The family of the aggressor was huddled on the street outside, the boys crying, and the mom looking scared. He stormed around the street, threatening to call the police and swearing at the restaurant. The tension in the air was palpable and we all found ourselves shaken and unsettled, despite the fact that we hadn’t even witnessed the entire event. In the end, there was not much we could do. We hadn’t witnessed the fight break out and there were other people helping the family that owned the restaurant.
The experience got me thinking that this could have easily happened in the United States, undoubtedly has, but especially in this current climate of xenophobic hate. It was a dose of perspective that even though I am a foreigner living in Madrid, I get the term “expat” because I’m from a wealthy country.
Read more: Why We Moved to Madrid + Why We’re Staying in Madrid
Literally, at the foreigner’s office, when my residency card was delayed months because of multiple mistakes on the part of multiple governmental offices, the office workers told me, “Oh don’t worry, it’ll be fine…you’re American.” Someone with a different passport could have had a very different experience.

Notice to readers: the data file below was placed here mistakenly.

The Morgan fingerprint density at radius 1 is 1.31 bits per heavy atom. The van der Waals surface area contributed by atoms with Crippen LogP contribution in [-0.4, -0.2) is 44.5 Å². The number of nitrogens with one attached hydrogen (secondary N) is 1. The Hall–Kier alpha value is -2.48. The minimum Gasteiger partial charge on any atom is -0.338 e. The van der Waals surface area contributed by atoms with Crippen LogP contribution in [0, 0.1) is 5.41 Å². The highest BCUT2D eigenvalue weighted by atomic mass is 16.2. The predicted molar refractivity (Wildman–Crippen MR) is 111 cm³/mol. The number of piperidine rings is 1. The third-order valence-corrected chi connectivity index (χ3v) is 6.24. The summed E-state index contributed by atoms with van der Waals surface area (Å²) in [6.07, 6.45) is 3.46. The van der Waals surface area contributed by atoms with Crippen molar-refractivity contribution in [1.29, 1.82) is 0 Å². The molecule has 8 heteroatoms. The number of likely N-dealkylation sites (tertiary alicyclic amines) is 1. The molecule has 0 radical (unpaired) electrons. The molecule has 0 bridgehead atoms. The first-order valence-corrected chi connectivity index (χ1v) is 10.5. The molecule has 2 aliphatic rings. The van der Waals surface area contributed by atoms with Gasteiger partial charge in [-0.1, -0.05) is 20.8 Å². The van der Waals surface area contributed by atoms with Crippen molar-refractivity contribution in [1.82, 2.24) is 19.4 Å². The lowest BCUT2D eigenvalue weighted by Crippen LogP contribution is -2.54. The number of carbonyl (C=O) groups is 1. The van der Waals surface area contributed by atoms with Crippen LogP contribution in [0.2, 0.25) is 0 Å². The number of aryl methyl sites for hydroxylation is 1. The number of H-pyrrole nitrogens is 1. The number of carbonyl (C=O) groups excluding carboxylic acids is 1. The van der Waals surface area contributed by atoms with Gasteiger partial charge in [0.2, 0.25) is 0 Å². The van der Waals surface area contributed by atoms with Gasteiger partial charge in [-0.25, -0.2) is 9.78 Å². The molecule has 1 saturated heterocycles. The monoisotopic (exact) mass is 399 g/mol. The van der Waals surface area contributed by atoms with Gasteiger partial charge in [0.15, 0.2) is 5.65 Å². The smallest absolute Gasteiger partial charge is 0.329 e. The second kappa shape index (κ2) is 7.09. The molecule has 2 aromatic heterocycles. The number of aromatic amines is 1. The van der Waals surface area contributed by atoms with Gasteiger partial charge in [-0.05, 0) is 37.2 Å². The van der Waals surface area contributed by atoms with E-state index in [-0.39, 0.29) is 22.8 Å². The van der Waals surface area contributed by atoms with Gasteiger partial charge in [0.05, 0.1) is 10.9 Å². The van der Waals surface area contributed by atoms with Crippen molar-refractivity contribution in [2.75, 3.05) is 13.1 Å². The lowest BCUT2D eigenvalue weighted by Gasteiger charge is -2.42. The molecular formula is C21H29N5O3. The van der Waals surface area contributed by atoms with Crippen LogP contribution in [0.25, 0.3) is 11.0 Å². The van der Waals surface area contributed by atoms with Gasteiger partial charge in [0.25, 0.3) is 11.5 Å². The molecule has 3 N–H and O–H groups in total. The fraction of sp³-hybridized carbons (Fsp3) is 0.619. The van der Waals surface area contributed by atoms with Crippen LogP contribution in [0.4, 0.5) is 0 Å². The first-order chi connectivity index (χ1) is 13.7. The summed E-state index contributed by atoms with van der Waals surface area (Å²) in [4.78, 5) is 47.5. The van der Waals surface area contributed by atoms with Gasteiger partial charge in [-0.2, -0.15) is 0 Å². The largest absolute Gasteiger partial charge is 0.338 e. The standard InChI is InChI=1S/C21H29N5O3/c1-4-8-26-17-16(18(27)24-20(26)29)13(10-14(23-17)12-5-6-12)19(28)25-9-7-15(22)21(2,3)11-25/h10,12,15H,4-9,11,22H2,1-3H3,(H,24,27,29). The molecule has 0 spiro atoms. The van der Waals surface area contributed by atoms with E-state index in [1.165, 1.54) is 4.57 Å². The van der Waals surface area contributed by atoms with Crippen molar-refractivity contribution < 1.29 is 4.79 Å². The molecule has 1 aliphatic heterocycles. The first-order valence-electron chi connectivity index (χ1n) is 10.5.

It can be difficult to know what to do in situations such as the one we witnessed that day. I’m not pretending like I knew what to do. Maybe – probably – I could have done more. At the very least I felt compelled to share this story.
Have you ever been to Madrid’s Chinatown? Have you ever witnessed an unsettling situation, a fight, something that you thought was wrong? What can we do when we witness events like these? We’d love to hear about your experiences in the comments.
Living or traveling in Madrid? Dive into our Madrid articles:
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Or pick up our book, The Madrid Vegan Guidebook, with neighborhood guides, travel tips, and all the vegetarian and vegan options in the city!